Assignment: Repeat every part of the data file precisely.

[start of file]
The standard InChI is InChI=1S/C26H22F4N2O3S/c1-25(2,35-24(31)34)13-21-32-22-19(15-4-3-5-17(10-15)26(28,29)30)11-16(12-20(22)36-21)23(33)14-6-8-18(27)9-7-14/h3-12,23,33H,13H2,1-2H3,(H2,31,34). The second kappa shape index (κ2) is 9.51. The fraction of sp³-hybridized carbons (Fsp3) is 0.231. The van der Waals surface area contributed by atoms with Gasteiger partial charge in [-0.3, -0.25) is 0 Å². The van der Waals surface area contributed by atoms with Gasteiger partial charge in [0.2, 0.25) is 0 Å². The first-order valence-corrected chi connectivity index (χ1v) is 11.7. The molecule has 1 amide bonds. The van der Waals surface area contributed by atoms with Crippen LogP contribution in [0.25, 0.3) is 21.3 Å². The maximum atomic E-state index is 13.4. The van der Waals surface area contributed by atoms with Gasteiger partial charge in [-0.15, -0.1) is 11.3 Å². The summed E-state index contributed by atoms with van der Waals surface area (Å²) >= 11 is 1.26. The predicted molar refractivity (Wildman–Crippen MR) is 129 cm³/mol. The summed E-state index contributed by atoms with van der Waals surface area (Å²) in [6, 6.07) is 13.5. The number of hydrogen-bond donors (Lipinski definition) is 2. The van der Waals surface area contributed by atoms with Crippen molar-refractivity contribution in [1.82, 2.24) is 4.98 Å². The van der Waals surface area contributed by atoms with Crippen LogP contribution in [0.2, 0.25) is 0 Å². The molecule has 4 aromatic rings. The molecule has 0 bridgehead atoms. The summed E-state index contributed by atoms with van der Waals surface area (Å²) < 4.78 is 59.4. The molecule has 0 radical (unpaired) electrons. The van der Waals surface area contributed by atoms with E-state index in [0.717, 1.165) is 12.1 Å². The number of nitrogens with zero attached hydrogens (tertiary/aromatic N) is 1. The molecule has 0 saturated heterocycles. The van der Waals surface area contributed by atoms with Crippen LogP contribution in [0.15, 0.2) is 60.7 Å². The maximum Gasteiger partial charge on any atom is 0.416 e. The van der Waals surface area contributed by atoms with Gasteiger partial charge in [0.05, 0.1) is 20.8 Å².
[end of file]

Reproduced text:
The standard InChI is InChI=1S/C26H22F4N2O3S/c1-25(2,35-24(31)34)13-21-32-22-19(15-4-3-5-17(10-15)26(28,29)30)11-16(12-20(22)36-21)23(33)14-6-8-18(27)9-7-14/h3-12,23,33H,13H2,1-2H3,(H2,31,34). The second kappa shape index (κ2) is 9.51. The fraction of sp³-hybridized carbons (Fsp3) is 0.231. The van der Waals surface area contributed by atoms with Gasteiger partial charge in [-0.3, -0.25) is 0 Å². The van der Waals surface area contributed by atoms with Gasteiger partial charge in [0.2, 0.25) is 0 Å². The first-order valence-corrected chi connectivity index (χ1v) is 11.7. The molecule has 1 amide bonds. The van der Waals surface area contributed by atoms with Crippen LogP contribution in [0.25, 0.3) is 21.3 Å². The maximum atomic E-state index is 13.4. The van der Waals surface area contributed by atoms with Gasteiger partial charge in [-0.15, -0.1) is 11.3 Å². The summed E-state index contributed by atoms with van der Waals surface area (Å²) >= 11 is 1.26. The predicted molar refractivity (Wildman–Crippen MR) is 129 cm³/mol. The summed E-state index contributed by atoms with van der Waals surface area (Å²) in [6, 6.07) is 13.5. The number of hydrogen-bond donors (Lipinski definition) is 2. The van der Waals surface area contributed by atoms with Crippen molar-refractivity contribution in [1.82, 2.24) is 4.98 Å². The van der Waals surface area contributed by atoms with Crippen LogP contribution in [0.2, 0.25) is 0 Å². The molecule has 4 aromatic rings. The molecule has 0 bridgehead atoms. The summed E-state index contributed by atoms with van der Waals surface area (Å²) < 4.78 is 59.4. The molecule has 0 radical (unpaired) electrons. The van der Waals surface area contributed by atoms with E-state index in [0.717, 1.165) is 12.1 Å². The number of nitrogens with zero attached hydrogens (tertiary/aromatic N) is 1. The molecule has 0 saturated heterocycles. The van der Waals surface area contributed by atoms with Crippen LogP contribution in [0.15, 0.2) is 60.7 Å². The maximum Gasteiger partial charge on any atom is 0.416 e. The van der Waals surface area contributed by atoms with Gasteiger partial charge in [0.05, 0.1) is 20.8 Å².